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Flashcards in Penicillins Lecture 13 Deck (14):
1

Structure and chemistry

House with garage

betalactam ring

betalactamase inhibitor irreversibly binds to a beta lactamase

2

MoA

inhibit bacterial cell wall synthesis by blocking crosslinking of adjacent peptidoglycan strands with subsequent lysis.

penicillin binding proteins (PBPs) are target of B lactam antibiotics and include transpeptidases, transglycolases, and D alanine carboxykinase.

peptido glycan transpeptidase is on PBP that is inhibiited

bactericidal

3

MoR

betalactamse production: staph, H. Flu

failure of antibiotic to penetrate to PBP target: gram negative organisms only (porin channel penetration)

low affinity binding of antibiotic to PBPs: pneumococcus, MRSA, enterococcus

4

Absorption

Some are acid stable and others not.

peak levels 1-2 hours after ingestion

food delays and decreases absorption. Absorption not deceased with Pen V, Amoxicillin, and carbenicillin

5

distribution

well distributed

insoluble in lipid; therefore unless inflammation is present there is poor distirbution to brain, CSF, and prostate

6

metabolism

metabolized to some degree based on agent

7

excretion

renal excretion is the most important route of elimination: adjustment for renal insufficiency is a must. Infants excrete penicillins at a slower rate due to immature transport systems

biliary excretion occurs with ampicillin, nafcillin, and the antipseduomonal penicillins

8

AE

hypersensitivity reactions: most common adverse effect. All penicillins have equal potential for inducing allergic reaction. Hypersensitivity to one means probable hypersensitivity to all penicillins. Hypersensitivity may not occur on reexposure or may occur without previous reaction. Immediate reaction (anaphylaxis)- IgE mediated. Delayed reaction (rash)- IgM or IgG mediated. Maculopapular rash is most common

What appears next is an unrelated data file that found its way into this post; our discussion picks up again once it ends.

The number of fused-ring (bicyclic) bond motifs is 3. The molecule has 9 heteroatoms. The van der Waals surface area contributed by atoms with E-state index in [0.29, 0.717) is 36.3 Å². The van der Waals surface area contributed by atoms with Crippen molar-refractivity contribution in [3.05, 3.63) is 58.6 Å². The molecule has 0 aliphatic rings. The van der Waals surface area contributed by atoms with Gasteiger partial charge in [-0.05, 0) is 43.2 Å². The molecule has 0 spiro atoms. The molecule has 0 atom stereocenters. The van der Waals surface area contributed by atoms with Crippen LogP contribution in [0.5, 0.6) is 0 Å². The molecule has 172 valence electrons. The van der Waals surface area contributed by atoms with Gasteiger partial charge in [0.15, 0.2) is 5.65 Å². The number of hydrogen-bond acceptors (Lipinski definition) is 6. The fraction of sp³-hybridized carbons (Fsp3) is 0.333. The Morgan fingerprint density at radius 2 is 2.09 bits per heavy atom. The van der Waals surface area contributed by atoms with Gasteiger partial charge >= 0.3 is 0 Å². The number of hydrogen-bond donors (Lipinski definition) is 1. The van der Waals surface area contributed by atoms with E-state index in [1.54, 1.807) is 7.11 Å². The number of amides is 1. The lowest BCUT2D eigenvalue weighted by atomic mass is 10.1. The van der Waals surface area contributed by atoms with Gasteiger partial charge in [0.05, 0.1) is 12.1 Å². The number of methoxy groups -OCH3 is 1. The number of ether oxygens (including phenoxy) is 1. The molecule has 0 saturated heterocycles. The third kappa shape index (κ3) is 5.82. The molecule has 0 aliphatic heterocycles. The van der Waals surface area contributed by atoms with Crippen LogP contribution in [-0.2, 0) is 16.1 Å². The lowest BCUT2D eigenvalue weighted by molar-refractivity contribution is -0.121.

hematologic (eosinophilia, thrombocytopenia, neutropenia), interstitial nephritis, pseudomembranous colitis

9

penicillin G

Spectrum of activity: gram positive organisms (streptococcus and some entercoccus)

staph. produce B lactamase: 995 resistant.

Warning: strep. pneumonia resistance prevalent in some areas.

10

aminopeniciilins

amino group allows for penetration into gram negative cell wall

SoA: streptococcus, enterococcus, haemophilus (non b lactamase producing), proteus mirabilis (watch sensitivity), e coli (watch sensitivity, esp if GI is the source of E coli), Klebsiella (watch sensitivity

AE: diarrhea (take with food amoxicillin absorption not impaired). Ampicillin > amoxicillin

11

Penicillanse resistant Penicillins

antistaphylococcal penicillins

cover streptococcus and beta lactamase positive staph.

IV: methacillin, oxacillin, nafcillin (hepatic elimin)

PO: cloxacillin, dicloxacillin

12

carboxypenicillins

Carbenicillin/Ticarcillin

increased permeability to cell wall

SOA: streptococcus, proteus, e. coli, klebsiella, SPACE. First group in PCN. Enterbacter spp,

carbenicillin: indanyl salt: stable oral form. High urine concentrations. Body normally cannot tolerate high dosages necessary for concentrations to treat systemic infections

ticarcillin: 2-4 x more active than carbenicillin against pseudomonas

NA load = 5.2 MEQ/GM

adverse effects: hypersensitivity. carboxy group can cause platelet dysfunction (dose dependent). Na overload (hypernatremia, severe CHF, and renal failure)

13

ureidopenicillins

piperacillin (low Na Load)

SOA: streptoccus, enterococcus (more potent than carboxypenicillins), proteus, e coli, klebsiella, space bugs

14

Betalactamase inhibitor/penicillin combination

augmentin (amox and clavulanic acid) PO

unasyn (ampicillin and sulbactam) IV

timentin (tacarcillin and clavulanic acid) IV

sozyn (piperacillin and tazobactam) IV